The hard nut that creates naturally soft skin
There is nothing unfamiliar or startling about the walnut. But – despite their familiarity – walnuts can be used as an attractive exfoliating ingredient in any natural skin care range.
Walnuts are well known and loved as a food. They have associations for the western consumer of treats – cakes, Christmas holidays, luscious puddings, chocolate fillings, rich toffee sauces, and salad oils.
Walnut wood has associations of luxury and style with its deep richly colored patina and quality finish. The nut itself is visually intricate and appealing.
By taking these existing associations and using the shell of the walnut in a skin care product cosmetic scientists can create a different and more unusual marketing story.
Exfoliating has become an accepted fourth step in the cleanse, tone, moisturize mantra of modern skin care. Whether for the face or body women who are interested in the state of their skin now recognize that exfoliation should be an essential part of their skin care routine.
Exfoliating creams and scrubs help remove dead cells from the surface layers of the skin and prepare the skin to accept moisturization and anti-ageing treatments. Exfoliating is also an instantly rewarding activity – unlike much skin care the consumer doesn’t have to wait to see the results.
Regular exfoliation can almost instantly help skin feel softer, smoother, more moisturized, more even in skin tone, and appear brighter and healthier. Not only that but results get better as exfoliation is built into a regular skin care routine at least once or twice a week.
As levels of consumer understanding about the benefits of exfoliation have risen, so demand for exfoliating products has increased throughout the year and in all climates.
In the summer months exfoliation is essential as winter skin is suddenly exposed and consumers want to slough off blemishes or prepare their skin for self-tanning applications. In winter exfoliating is the first step in deep moisturization of the skin to protect it from the extremes of centrally heated interiors and cold weather.
Face vs Body Exfoliants
For body applications, walnut shells are ground to fine particles, and sterilized before packing. They come as light brown particles which are clearly visible in a cream and ideal as a superb body exfoliant. Walnut shells are extremely hard and do not break down or get soft in the product. Their hardness makes them a highly effective natural body scrub very efficiently coping with even thick deposits of dead surface skin.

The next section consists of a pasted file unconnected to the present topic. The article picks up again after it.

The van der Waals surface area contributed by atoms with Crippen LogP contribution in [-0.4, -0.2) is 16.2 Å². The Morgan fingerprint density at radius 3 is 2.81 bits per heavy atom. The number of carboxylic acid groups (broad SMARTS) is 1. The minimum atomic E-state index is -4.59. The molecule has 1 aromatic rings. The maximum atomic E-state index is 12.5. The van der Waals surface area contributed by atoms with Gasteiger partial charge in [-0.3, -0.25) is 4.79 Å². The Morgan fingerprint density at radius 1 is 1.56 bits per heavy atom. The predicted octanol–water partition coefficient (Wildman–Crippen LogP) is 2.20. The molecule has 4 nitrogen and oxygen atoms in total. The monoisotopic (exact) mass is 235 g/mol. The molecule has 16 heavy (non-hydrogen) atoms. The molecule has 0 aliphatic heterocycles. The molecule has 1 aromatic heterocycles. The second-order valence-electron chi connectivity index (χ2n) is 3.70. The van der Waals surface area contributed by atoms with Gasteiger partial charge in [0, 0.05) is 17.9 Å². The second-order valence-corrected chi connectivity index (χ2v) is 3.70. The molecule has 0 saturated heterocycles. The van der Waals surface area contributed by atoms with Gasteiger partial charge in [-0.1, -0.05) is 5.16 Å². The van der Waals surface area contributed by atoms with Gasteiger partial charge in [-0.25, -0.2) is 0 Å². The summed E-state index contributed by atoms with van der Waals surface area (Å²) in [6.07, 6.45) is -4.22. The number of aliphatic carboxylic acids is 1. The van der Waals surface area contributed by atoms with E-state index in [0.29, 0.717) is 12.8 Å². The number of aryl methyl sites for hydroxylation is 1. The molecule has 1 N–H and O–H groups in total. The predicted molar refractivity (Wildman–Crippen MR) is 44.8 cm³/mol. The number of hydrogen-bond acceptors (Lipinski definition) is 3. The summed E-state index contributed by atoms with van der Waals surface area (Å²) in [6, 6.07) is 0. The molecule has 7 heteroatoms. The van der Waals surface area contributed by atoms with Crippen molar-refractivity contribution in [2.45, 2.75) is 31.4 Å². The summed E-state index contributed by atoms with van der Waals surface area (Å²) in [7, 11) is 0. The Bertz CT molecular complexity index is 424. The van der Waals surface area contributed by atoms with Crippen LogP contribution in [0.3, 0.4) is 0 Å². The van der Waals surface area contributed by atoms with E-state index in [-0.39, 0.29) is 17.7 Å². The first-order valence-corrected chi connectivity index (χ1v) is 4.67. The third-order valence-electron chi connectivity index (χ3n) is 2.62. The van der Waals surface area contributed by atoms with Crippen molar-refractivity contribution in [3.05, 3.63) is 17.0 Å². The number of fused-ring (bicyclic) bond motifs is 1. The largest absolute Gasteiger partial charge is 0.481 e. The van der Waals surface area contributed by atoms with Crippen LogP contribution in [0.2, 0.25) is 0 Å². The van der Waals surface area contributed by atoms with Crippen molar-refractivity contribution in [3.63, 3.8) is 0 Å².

These larger particle sizes are not recommended for the face as they can break down delicate skin around the eye area. Nonetheless walnuts can be used effectively in natural facial exfoliants when crushed to a fine powder.
Crushed walnut shell is a hard-fibrous material ideal as an abrasive. Walnut grit is extremely durable – in fact larger particles sizes are used as abrasives in engineering and stone polishing facilities.
The angular and multi-faceted minute particles of walnut powder retain the extreme hardness of the walnut shell – yet because of their fine particle size – they will act as a soft abrasive in a cream or lotion. The fine powder which is insoluble in water is ideal for use in a natural facial exfoliant or scrub where a polishing or refining action is required.
Walnut shells can be used in a wide range of natural skin care applications – facial scrubs, skin cleansers, peeling creams and lotions, and body exfoliants – giving an unusual twist to a familiar natural product.
Here at Private Label skincare Florida, use many types of exfoliants in our wide range of products, and suggest to all of you that you make one for face and one for body scrubs, as the face is more sensitive, and should be a finer grit. As above, the pressure you use, and the length of time you massage the grit in your skin can make a huge difference in how abrasive your scrub will be on your skin. Use good sense and judgement when scrubbing your beautiful face girls and guys! – Link to Prices
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Content retrieved from: https://privatelabelskincareflorida.com/blog/2019/5/29/in-defense-of-kyle-jenners-walnut-scrub.